Saturday morning shorts while trying to digest the stunning news that Charlie Sheen has reportedly checked himself into a rehab facility after suffering a hernia during an all-night party with five porn stars:
• On the eve of the 100th anniversary of Ronald Reagan’s birth, the Washington Examiner offers a retrospective on the nation’s 40th president.
• Politico reports third-term Minnesota Rep. Michele Bachmann has developed a fan base like 2008 Republican vice presidential nominee Sarah Palin’s: Energized, fiercely loyal and capable of making a critic’s life miserable with threats of political retribution. Meanwhile, Gail Collins of the New York Times writes: Is Michele Bachmann the new Sarah Palin? And do we really need a new Sarah Palin? Shouldn’t the first one be made to go away before we start considering replacements?
• Twenty-five years have passed since the Challenger space shuttle exploded 73 seconds into its flight. From the Associated Press: “ … images of the exploding space shuttle still signify all that can go wrong with technology and the sharpest minds. The accident … remains NASA’s most visible failure. … It was the world’s first high-tech catastrophe to unfold on live television.
• As the clock continues to count down on the Cardinals’ contract negotiations with Albert Pujols, ESPN’s Buster Olney reports the slugger will veto any trade proposals should that strategy emerge.
The Illinois Supreme Court will have to decide if Rahm Emanuel, former congressman and chief of staff to President Barack Obama, is eligible to run for mayor of Chicago. An appellate court earlier this week voted 2-1 to toss Emanuel — the frontrunner by a wide margin— off the ballot, saying he had not met the requirement of living in the city for one year before next month’s election.
Now the high court will get to either side with the appeals court or with the Chicago Board of Elections and a Cook County circuit court, both of which previously ruled that Emanuel was qualified to run.
In the Emanuel case, that debate may have been inevitable. Three of the four justices on the court’s Democratic majority were endorsed during their careers by the Cook County Democratic Party. The head of the party’s judicial slating committee is powerful Ald. Edward Burke, 14th, who is supporting Gery Chico in the mayoral race. And Burke is the husband of Supreme Court Justice Anne Burke.
Politics playing a role in a judicial decision? In Chicago?
On oldie but goodie from 1987. Former KPNX weekend weatherman Dick Leighton forgot he was supposed to work a Friday night. He apologized later, saying he had been out having a few drinks. At 10 p.m. he went on air live. The rest is history.
Deborah Potter, executive director of NewsLab, a broadcast training and research center, and a former network correspondent, offers a scathing analysis of the decline of CNN in the latest issue of American Journalism Review. (Or, as my friend Mel Dillman likes to say, the “Clinton News Network.”)
A disgraced ex-governor, a talent show host and an Oprah wannabe. Not a bad guest list for Letterman, perhaps, but as prime-time anchors on a cable news channel? This is what’s become of CNN.
PolitiFact, a project of the St. Petersburg Times that digs for the truth in American politics, took at look at a statement made by Rep. Eric Canton that the Affordable Care Act is a “job killer.” Cantor, obviously, isn’t the only Republican lawmaker who has made this claim.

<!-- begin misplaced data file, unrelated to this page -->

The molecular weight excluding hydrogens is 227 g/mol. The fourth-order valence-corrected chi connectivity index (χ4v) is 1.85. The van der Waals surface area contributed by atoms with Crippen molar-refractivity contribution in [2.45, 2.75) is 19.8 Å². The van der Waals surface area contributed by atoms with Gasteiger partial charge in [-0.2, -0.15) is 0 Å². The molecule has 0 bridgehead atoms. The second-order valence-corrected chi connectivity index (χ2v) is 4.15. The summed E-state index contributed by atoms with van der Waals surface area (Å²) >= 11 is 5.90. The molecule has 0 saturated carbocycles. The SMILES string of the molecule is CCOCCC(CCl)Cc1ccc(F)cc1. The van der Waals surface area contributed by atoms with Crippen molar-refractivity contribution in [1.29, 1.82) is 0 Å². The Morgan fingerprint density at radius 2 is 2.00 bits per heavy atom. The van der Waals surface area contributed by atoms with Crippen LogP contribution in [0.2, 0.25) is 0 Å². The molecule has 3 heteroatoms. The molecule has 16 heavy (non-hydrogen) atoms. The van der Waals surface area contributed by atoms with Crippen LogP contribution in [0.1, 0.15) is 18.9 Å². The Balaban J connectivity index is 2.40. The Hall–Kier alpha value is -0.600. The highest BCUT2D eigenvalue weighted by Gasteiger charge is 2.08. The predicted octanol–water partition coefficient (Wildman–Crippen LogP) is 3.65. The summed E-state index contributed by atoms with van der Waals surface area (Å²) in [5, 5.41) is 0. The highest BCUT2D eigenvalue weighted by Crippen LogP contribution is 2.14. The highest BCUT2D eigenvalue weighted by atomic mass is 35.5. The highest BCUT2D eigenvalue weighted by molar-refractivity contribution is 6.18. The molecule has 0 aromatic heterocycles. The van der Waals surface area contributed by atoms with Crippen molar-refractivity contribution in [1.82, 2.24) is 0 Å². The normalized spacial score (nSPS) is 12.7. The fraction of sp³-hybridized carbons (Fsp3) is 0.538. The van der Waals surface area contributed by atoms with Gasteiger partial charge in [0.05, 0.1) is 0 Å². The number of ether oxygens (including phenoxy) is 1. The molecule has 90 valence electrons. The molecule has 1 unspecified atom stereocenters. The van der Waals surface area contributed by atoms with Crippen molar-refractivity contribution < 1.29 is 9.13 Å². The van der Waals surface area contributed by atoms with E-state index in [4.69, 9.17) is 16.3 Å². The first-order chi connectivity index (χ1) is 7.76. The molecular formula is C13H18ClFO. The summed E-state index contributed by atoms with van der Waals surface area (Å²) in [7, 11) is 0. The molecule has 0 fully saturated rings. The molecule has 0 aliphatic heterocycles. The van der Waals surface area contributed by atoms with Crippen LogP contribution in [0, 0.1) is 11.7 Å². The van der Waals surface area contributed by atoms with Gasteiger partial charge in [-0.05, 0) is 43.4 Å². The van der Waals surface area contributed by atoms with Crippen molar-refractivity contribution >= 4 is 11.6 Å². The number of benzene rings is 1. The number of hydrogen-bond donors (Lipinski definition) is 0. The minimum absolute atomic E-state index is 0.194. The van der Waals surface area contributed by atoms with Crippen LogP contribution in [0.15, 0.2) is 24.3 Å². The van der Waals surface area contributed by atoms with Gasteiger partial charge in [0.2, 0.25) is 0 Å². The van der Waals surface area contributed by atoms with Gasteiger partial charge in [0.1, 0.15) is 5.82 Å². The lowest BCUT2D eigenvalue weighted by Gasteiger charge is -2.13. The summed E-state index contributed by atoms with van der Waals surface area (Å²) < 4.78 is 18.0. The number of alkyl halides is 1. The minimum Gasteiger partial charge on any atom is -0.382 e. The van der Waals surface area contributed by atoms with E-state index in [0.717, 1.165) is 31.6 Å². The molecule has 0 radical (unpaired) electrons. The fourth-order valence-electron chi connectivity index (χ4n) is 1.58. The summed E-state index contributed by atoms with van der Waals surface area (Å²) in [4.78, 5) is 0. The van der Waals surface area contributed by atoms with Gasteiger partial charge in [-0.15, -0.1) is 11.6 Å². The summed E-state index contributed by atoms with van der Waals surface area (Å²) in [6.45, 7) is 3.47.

Republicans point to a study that claims that the health care law will result in 1.6 million lost jobs. That number comes from a study by the National Federation of Independent Businesses. The problem with this study, PoltiFact points out, is that it isn’t based on the law that passed. It was published on Jan. 26, 2009, before a finalized House or Senate bill had even been proposed. There may be some problems with the legislation, but suggesting it will kill jobs isn’t the issue it is being made out to be, according to PolitiFact, which concluded:
Republicans have used the “job-killing” claim hundreds of times — so often that they used the phrase in the name of the bill. It implies that job losses will be one of the most significant effects of the law. But they have flimsy evidence to back it up.
The phrase suggests a massive decline in employment, but the data doesn’t support that. The Republican evidence is extrapolated from a report that was talking about a reduction in the labor supply rather than the loss of jobs, or based on measures that weren’t included in the final health care law. We rate the statement False.
Keith Olbermann’s departure from MSNBC reveals the problematic structure of the current incarnation of cable news, in which bombast, opinion and outsized personality get ratings, but these same qualities can make talent almost impossible to manage. Click here for the story.
Olbermann’s anger drove his ratings, but also drove his bosses crazy. Howard Kurtz of the Daily Beast writes on how the newly unemployed MSNBC star’s indignation fueled his rise and fall.
With Olbermann’s departure, Glenn Beck’s collapsing ratings, and Sarah Palin’s recent missteps, John Avlon wonders if we may be witnessing a national turn away from hard-core partisanship. Click here for the story.
Policymakers are working behind the scenes to come up with a way to let states declare bankruptcy and get out from under crushing debts, including the pensions they have promised to retired public workers.
Two years since emerging from the financial crisis, Wall Street profits — and big paychecks — appear to be back.
President Obama’s potential challengers are busy cultivating donors, recruiting staff and testing campaign messages — conducting proxy campaigns that illuminate the approach they would take as White House hopefuls. Mitt Romney won the New Hampshire straw poll and sources say Newt Gingrich is going to run for president.